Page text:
Peka B40 Health Screening Scheme Gets RM50 Mil

Non-communicable diseases have been increasing in Malaysia, with one out of five adults estimated to have diabetes.

KUALA LUMPUR, June 5 — Muhyiddin Yassin today announced an additional RM50 million allocation for the Ministry of Health’s (MOH) Peka B40 health screening programme, amid a rise in non-communicable diseases (NCDs).

“The Peka B40 scheme will be strengthened with an additional allocation of RM50 million to finance health screening and medical equipment facilities,” the prime minister told a national broadcast on his National Economic Recovery Plan (Penjana).

The recently released National Health and Morbidity Survey 2019 by MOH showed a disturbing rise in NCDs, with the prevalence rate for diabetes among adults increasing from 13.4 per cent in 2015 to 18.3 per cent in 2019. An estimated 3.9 million adults in Malaysia had diabetes as of last year.

The public health survey also found that about 8.1 per cent of the adult population in Malaysia, or 1.7 million people, have all three risk factors for diabetes, hypertension, and high cholesterol.

The Peka B40 programme was created by the previous Pakatan Harapan administration to reduce NCDs in the low-income group, where eligible recipients aged 40 and above — an estimated 800,000 Malaysians — can get free health screenings at participating private clinics and public health clinics to identify the types of diseases, treatments, and medical devices that they can receive.

The screenings include mental health, breast and prostate clinical examinations — if needed — while laboratory examinations include blood and urine tests for diabetes, cholesterol levels, and kidney function. Peka B40 also gives recipients a maximum RM20,000 value of medical equipment like stents for the heart or hearing aids.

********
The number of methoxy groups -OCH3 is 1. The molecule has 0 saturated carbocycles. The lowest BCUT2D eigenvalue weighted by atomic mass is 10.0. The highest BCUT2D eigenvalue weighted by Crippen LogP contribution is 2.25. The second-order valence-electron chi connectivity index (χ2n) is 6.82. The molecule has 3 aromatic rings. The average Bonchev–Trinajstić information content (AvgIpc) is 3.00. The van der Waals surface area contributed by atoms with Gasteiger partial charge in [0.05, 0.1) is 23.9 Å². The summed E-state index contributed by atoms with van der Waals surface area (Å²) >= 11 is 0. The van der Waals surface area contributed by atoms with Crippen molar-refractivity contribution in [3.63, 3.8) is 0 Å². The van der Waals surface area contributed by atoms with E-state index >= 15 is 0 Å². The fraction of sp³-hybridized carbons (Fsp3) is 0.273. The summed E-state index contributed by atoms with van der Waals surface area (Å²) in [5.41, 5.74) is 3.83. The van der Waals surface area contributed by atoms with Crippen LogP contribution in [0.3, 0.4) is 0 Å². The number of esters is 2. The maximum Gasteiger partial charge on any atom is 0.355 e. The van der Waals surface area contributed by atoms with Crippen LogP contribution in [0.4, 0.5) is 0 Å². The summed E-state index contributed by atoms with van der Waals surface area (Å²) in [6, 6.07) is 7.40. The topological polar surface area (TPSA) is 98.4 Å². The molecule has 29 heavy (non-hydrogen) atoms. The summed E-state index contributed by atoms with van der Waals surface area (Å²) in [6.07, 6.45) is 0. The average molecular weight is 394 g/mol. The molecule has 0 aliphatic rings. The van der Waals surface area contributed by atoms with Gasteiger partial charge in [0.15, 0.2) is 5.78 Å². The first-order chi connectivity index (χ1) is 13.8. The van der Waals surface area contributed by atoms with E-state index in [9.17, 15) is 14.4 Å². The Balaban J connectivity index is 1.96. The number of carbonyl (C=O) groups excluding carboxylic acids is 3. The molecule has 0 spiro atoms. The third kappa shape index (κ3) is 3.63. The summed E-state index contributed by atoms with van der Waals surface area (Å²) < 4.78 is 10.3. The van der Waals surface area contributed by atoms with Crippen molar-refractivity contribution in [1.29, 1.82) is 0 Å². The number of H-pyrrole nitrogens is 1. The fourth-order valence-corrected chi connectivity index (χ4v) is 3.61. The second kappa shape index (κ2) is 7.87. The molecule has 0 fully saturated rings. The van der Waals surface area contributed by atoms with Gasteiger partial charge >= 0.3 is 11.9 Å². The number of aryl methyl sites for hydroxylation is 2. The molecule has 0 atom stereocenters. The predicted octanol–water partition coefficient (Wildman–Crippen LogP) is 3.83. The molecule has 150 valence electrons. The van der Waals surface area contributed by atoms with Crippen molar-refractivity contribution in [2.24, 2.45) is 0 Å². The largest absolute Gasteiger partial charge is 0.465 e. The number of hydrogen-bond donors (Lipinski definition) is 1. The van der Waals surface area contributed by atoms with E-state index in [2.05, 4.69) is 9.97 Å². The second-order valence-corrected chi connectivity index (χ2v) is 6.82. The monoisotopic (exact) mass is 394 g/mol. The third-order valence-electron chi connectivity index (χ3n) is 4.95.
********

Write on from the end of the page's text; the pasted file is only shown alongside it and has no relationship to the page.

The programme provides a transport cash incentive of RM500 and RM1,000 respectively for travel to MOH hospitals in the peninsula and East Malaysia, as well as RM1,000 cash for cancer patients to complete treatment at MOH hospitals.

In Budget 2019, the government allocated an initial sum of RM100 million for the scheme.

Private general practitioners (GPs) earlier this year advocated for higher pay from Peka B40 to join the programme, currently set at RM40 for patients’ first visit to conduct a health screening and RM20 for the follow-up visit.

They also criticised the lack of payment to cover the cost of treatment at private clinics should the health screening pick up any problems, as GPs are told to refer their patients to public facilities instead.

According to January MOH data, Sarawak, Kedah, Penang, Perak and Sabah were the top five states with the greatest number of health screenings under Peka B40.

As of last December 3, 188,800 screenings have been done nationwide at both private and public clinics under Peka B40, while a total of 2,483 clinics have registered with the programme, comprising 1,589 GP clinics and 894 Klinik Kesihatan.

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